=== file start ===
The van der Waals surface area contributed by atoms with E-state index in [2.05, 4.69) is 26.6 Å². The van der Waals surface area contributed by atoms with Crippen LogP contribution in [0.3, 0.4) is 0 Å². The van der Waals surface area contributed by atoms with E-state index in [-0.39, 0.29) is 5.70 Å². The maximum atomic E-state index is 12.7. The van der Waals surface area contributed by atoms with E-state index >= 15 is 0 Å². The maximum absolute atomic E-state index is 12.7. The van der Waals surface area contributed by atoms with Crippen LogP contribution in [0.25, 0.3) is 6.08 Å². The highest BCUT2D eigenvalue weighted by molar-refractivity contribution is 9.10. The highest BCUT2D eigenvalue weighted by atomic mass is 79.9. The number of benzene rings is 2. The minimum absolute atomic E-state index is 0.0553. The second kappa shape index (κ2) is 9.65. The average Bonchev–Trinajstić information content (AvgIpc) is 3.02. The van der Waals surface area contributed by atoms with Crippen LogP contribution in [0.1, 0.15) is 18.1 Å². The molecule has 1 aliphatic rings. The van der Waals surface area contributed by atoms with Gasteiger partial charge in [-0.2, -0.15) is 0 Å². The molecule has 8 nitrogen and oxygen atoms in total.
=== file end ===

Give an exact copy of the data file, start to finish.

The van der Waals surface area contributed by atoms with E-state index in [2.05, 4.69) is 26.6 Å². The van der Waals surface area contributed by atoms with Crippen LogP contribution in [0.3, 0.4) is 0 Å². The van der Waals surface area contributed by atoms with E-state index in [-0.39, 0.29) is 5.70 Å². The maximum atomic E-state index is 12.7. The van der Waals surface area contributed by atoms with E-state index >= 15 is 0 Å². The maximum absolute atomic E-state index is 12.7. The van der Waals surface area contributed by atoms with Crippen LogP contribution in [0.25, 0.3) is 6.08 Å². The highest BCUT2D eigenvalue weighted by molar-refractivity contribution is 9.10. The highest BCUT2D eigenvalue weighted by atomic mass is 79.9. The number of benzene rings is 2. The minimum absolute atomic E-state index is 0.0553. The second kappa shape index (κ2) is 9.65. The average Bonchev–Trinajstić information content (AvgIpc) is 3.02. The van der Waals surface area contributed by atoms with Crippen LogP contribution in [0.1, 0.15) is 18.1 Å². The molecule has 1 aliphatic rings. The van der Waals surface area contributed by atoms with Gasteiger partial charge in [-0.2, -0.15) is 0 Å². The molecule has 8 nitrogen and oxygen atoms in total.